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New Development—Parent's Attempt to Disregard Separate Identity of Subsidiary Rejected
In the litigation context, parent companies typically contend that a court should respect the separate identity of their subsidiaries. In an interesting twist, a trade association argued that the separate identity of its limited liability company subsidiary should be disregarded in a coverage dispute with its insurance carrier. The association formed an insurance agency to collect commission payments on insurance policies sold to its members, and then purchased an employee fidelity policy for the association and several affiliated companies (but not its subsidiary insurance agency). An association employee, who was also the general manager of the insurance agency, subsequently embezzled funds from the agency. The association sued its carrier to recover the loss under the employee fidelity policy after the carrier denied coverage. The carrier argued the association should not recover because its uninsured subsidiary incurred the loss. The association contended that the agency’s separate identity should be disregarded because the agency’s sole purpose was to serve as a conduit for commissions payable to the association. The federal district court granted summary judgment in favor of the carrier, and the Sixth Circuit affirmed. The Sixth Circuit reasoned that the loss was incurred directly by the agency and refused to disregard the agency’s separate identity. Tooling, Mfg. & Techs. Ass’n v. Hartford Fire Ins. Co., No. 10-2480, 2012 WL 3931802 (6th Cir. Sept. 11, 2012) (applying Michigan law).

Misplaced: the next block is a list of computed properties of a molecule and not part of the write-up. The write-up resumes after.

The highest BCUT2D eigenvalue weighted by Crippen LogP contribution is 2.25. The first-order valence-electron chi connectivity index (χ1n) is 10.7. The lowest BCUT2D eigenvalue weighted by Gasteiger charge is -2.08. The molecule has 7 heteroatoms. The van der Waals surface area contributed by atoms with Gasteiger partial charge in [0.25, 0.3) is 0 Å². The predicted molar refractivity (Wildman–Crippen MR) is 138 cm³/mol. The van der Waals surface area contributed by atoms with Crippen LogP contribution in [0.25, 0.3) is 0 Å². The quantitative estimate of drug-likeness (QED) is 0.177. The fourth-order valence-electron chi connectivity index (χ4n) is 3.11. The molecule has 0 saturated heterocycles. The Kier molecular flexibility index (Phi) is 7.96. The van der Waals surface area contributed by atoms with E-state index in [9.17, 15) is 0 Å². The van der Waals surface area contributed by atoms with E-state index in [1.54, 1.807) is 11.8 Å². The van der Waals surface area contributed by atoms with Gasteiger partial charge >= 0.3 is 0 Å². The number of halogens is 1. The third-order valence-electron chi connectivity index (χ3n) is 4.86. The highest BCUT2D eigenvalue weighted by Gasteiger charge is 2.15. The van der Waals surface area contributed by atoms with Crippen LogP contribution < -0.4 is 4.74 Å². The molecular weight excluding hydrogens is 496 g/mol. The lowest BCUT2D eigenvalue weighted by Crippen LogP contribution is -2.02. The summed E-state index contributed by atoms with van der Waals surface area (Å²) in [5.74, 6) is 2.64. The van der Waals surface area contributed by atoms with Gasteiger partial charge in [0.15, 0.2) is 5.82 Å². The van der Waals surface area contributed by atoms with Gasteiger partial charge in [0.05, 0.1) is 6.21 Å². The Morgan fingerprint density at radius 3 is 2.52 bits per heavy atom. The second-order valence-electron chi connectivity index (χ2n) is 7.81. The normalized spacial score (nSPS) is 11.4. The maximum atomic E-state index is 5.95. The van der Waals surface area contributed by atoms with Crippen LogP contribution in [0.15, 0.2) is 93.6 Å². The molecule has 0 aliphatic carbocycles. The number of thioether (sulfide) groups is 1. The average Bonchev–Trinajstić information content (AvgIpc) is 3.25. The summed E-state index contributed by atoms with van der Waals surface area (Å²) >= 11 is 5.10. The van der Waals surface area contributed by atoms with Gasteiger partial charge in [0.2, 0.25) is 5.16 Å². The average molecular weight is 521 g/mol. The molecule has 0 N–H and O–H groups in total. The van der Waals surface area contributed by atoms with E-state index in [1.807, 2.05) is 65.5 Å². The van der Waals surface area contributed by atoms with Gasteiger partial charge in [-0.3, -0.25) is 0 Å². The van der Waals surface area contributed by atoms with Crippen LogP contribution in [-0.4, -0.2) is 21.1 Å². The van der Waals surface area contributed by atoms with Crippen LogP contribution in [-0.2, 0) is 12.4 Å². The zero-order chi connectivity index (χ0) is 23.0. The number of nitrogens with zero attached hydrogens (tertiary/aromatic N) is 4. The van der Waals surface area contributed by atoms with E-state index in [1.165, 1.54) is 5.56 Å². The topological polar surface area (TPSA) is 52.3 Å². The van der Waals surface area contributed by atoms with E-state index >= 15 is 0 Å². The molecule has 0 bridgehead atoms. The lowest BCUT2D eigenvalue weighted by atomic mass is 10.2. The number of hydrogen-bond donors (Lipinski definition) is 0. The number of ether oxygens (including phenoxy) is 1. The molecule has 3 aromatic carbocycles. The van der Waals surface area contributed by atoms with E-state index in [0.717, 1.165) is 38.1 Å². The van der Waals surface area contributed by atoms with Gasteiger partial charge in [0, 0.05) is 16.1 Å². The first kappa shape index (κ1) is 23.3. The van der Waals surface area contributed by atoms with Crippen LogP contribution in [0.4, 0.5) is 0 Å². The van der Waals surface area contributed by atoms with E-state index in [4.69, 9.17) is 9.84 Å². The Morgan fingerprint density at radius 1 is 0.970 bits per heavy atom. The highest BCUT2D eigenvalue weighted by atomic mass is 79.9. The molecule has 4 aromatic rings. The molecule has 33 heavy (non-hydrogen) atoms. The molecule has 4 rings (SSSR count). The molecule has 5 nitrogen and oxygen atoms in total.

Takeaway: It is good practice to remind clients who form and acquire new subsidiaries to consider insurance coverage issues carefully when doing so. In particular, an employee fidelity policy generally is not intended to cover third party claims, and fidelity coverage was narrowly construed in this case.